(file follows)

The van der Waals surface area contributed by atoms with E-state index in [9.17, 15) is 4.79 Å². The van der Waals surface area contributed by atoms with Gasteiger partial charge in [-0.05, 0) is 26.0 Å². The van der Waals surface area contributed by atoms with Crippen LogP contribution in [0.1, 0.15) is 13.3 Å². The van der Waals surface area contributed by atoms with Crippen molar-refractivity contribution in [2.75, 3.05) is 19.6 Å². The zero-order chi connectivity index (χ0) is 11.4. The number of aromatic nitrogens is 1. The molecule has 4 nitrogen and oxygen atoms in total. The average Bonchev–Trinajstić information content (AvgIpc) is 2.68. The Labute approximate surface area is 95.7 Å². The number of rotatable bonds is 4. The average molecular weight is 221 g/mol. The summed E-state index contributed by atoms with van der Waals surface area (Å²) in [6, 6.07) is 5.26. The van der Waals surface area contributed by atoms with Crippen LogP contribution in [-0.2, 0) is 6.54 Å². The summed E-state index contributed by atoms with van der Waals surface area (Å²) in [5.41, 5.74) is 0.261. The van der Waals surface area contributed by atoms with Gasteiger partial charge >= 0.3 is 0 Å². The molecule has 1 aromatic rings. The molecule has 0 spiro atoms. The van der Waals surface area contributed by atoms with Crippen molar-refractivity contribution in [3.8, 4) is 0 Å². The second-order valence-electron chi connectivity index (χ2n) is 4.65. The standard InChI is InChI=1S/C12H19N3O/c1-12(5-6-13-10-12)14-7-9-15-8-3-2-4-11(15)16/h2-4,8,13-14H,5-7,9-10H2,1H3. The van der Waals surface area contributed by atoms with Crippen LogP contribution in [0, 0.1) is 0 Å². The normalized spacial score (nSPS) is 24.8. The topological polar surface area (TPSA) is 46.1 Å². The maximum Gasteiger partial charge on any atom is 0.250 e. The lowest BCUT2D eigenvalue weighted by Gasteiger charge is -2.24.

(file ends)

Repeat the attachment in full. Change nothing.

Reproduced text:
The van der Waals surface area contributed by atoms with E-state index in [9.17, 15) is 4.79 Å². The van der Waals surface area contributed by atoms with Gasteiger partial charge in [-0.05, 0) is 26.0 Å². The van der Waals surface area contributed by atoms with Crippen LogP contribution in [0.1, 0.15) is 13.3 Å². The van der Waals surface area contributed by atoms with Crippen molar-refractivity contribution in [2.75, 3.05) is 19.6 Å². The zero-order chi connectivity index (χ0) is 11.4. The number of aromatic nitrogens is 1. The molecule has 4 nitrogen and oxygen atoms in total. The average Bonchev–Trinajstić information content (AvgIpc) is 2.68. The Labute approximate surface area is 95.7 Å². The number of rotatable bonds is 4. The average molecular weight is 221 g/mol. The summed E-state index contributed by atoms with van der Waals surface area (Å²) in [6, 6.07) is 5.26. The van der Waals surface area contributed by atoms with Crippen LogP contribution in [-0.2, 0) is 6.54 Å². The summed E-state index contributed by atoms with van der Waals surface area (Å²) in [5.41, 5.74) is 0.261. The van der Waals surface area contributed by atoms with Gasteiger partial charge >= 0.3 is 0 Å². The molecule has 1 aromatic rings. The molecule has 0 spiro atoms. The van der Waals surface area contributed by atoms with Crippen molar-refractivity contribution in [3.8, 4) is 0 Å². The second-order valence-electron chi connectivity index (χ2n) is 4.65. The standard InChI is InChI=1S/C12H19N3O/c1-12(5-6-13-10-12)14-7-9-15-8-3-2-4-11(15)16/h2-4,8,13-14H,5-7,9-10H2,1H3. The van der Waals surface area contributed by atoms with Crippen LogP contribution in [0, 0.1) is 0 Å². The normalized spacial score (nSPS) is 24.8. The topological polar surface area (TPSA) is 46.1 Å². The maximum Gasteiger partial charge on any atom is 0.250 e. The lowest BCUT2D eigenvalue weighted by Gasteiger charge is -2.24.